Published at Wednesday, September 20th 2017, 09:39:42 AM by Edda Braune. Interior. Mix in drywall or plaster with reclaimed wood and stone. The white walls in this bedroom let the Montana moss rock fireplace and rough ceiling beams and planks stand out. The rest of the color and material palettes pick up on the colors found in the stone and wood.
Published at Friday, October 06th 2017, 08:22:47 AM by Rosetta Loreta. Interior. Kick up the drama in a mostly white kitchen by adding small bits of a warm, dark gray. Use the gray to highlight interesting architectural elements. Then make the look fun and fresh with an accent color in a leafy shade of green.
Published at Friday, October 06th 2017, 08:22:25 AM by Manya Matveev. Dining Room. Massive paper lantern. Suspended over the table like a full moon, the paper lantern is on a grand scale, making this dining space so impressive. And while an authentic Noguchi paper lantern is stunning, there are paper lanterns available at all prices and in all sizes.
Published at Friday, October 06th 2017, 08:22:04 AM by Orlene Lefebvre. Dining Room. Rough hewn. This industrial‐style dining arrangement is easy to copy. Find a wood trestle table and some midcentury modern chairs, and fit them into a small area of your home, preferably with a window view. The tight space and brick and plaster walls give the dining area a congenial air.
Published at Friday, October 06th 2017, 08:21:54 AM by Edda Braune. Bathroom. Divide and conquer. "Given that the design for this bathroom placed the shower in the center of the room, with the vanities on either side, a frameless glass enclosure was the best way to keep the space open and airy", says Shelly Amoroso of Amoroso Design. "I understand the need for a couple to have separate vanities, but hey, you would miss a lot of funny banter and together time if you couldn't see each other". Turn toward the light. "I changed the layout of this bathroom quite a bit by turning the shower area 90 degrees from its position on the long wall to sitting under the window", says Ines Hanl of The Sky is the Limit Design. "This had a massive impact on the visual aspect of the space. All of a sudden, a rather dark, train‐compartment‐like room became somewhat grand in appearance, and we didn't even need to enlarge the window. And the gray stone is balanced with lots of openess and light".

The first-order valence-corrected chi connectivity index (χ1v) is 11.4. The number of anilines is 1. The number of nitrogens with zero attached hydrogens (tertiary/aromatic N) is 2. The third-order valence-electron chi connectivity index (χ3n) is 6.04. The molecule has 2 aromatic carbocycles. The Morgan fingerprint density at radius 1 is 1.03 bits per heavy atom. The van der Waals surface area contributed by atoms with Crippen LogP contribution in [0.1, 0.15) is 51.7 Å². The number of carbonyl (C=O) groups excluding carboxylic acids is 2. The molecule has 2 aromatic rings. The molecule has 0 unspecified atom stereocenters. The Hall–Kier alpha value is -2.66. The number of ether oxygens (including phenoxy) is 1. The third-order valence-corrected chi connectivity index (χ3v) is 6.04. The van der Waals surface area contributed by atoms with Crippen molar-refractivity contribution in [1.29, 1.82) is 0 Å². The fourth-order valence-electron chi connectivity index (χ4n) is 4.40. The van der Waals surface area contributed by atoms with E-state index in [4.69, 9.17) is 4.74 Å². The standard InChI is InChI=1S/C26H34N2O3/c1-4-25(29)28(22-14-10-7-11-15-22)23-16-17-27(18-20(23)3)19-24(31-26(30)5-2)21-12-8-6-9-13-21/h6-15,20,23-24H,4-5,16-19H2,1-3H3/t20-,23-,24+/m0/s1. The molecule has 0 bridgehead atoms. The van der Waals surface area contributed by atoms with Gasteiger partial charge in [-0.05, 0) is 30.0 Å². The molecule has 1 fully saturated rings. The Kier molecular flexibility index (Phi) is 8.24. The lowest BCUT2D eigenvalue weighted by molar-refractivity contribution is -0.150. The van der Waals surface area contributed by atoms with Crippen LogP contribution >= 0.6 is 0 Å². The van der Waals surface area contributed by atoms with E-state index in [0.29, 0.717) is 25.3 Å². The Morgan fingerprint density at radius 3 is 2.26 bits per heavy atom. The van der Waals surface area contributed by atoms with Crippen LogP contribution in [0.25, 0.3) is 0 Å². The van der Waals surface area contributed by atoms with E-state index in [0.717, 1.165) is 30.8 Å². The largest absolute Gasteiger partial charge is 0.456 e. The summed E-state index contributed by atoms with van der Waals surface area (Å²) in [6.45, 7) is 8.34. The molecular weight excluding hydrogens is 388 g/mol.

Published at Friday, October 06th 2017, 08:21:46 AM by Rosetta Loreta. Bedroom. Trundle Beds Double Down on Style. I've always been partial to trundle beds. My childhood bedroom had a white iron daybed with a pop‐up trundle underneath, and friends who slept over thought it was the coolest thing to have a "secret" bed that pulled out at a moment's notice. Originally designed as a sleeping pad for servants who remained by the family's side during the night, trundles have evolved into a time‐honored solution for maximizing overnight quarters without taking up undue space. This trundle expands the functionality and spices up the design of a spare, slim guestroom/office. The desk seems as though it would be more useful for storing nighttime reading than for doing actual work – you'd have to sit cross‐legged to type or write. Trundles don't always have to be concealed beneath a bedskirt or behind a drawer front. In this cheery, eclectic bedroom, the bright green of the bed frame is carried to the trundle box beneath, left on display for another jolt of color. Here's another trundle right in the open. I like seeing the tiny hint of royal blue to break up all of the wood. What makes better use of space than bunk beds? Bunk beds with a pullout mattress underneath. This technique works especially well in vacation houses or for families who have relatives and friends visit frequently. Trundles beneath these twin beds double the room's sleeping capacity from two to four – a pretty nifty trick. Alternatively, you could use the trundles for storage. Sleek and elegant, this trundle blends so smoothly with the striated wood frame of the daybed that the handles are the only giveaway it's there at all. A trundle on rails pulls out and slides in smoothly, and it's guaranteed to stay in place. What a great idea!
Published at Friday, October 06th 2017, 08:21:35 AM by Orlene Lefebvre. Bathroom. Get the balance right. "This is a steam shower, which is why the ceiling is sloped and tiled, the glass goes all the way up to the ceiling and there's a hinged panel that can be cranked open", says Ines Hanl. "The shower has white Thassos marble on the walls and a black marble mosaic on the floor, both of which are inspired by the color scheme in the rest of the bathroom– black and white marble mosaic for the floor and black‐stained cherry cabinetry". Contrast modern and rustic. "This bathroom was part of a renovation in what was originally an old stone gatehouse", says Kelly Solon of Murdock Solon Architects. "We were trying to insert a clean, modern design into a very rustic and visually heavy environment. The frameless enclosure provide a light and airy feel, as well as a contrast to the other materials in the space".
Published at Friday, October 06th 2017, 08:21:24 AM by Natzu Shimizu. Dining Room. First‐class compartment. In keeping with the warm, minimalist elements featured elsewhere in this California ranch house, this nook has cedar ceilings, Sheetrock walls, exposed timber framing and structural steel windows. The site for the house is edged with mature evergreen trees and opens to a field with views out to the Pacific Ocean. With its panoramic‐size window and glorious outlook to a countryside vista, this sleek dine‐in nook is a stylish way to eat at home.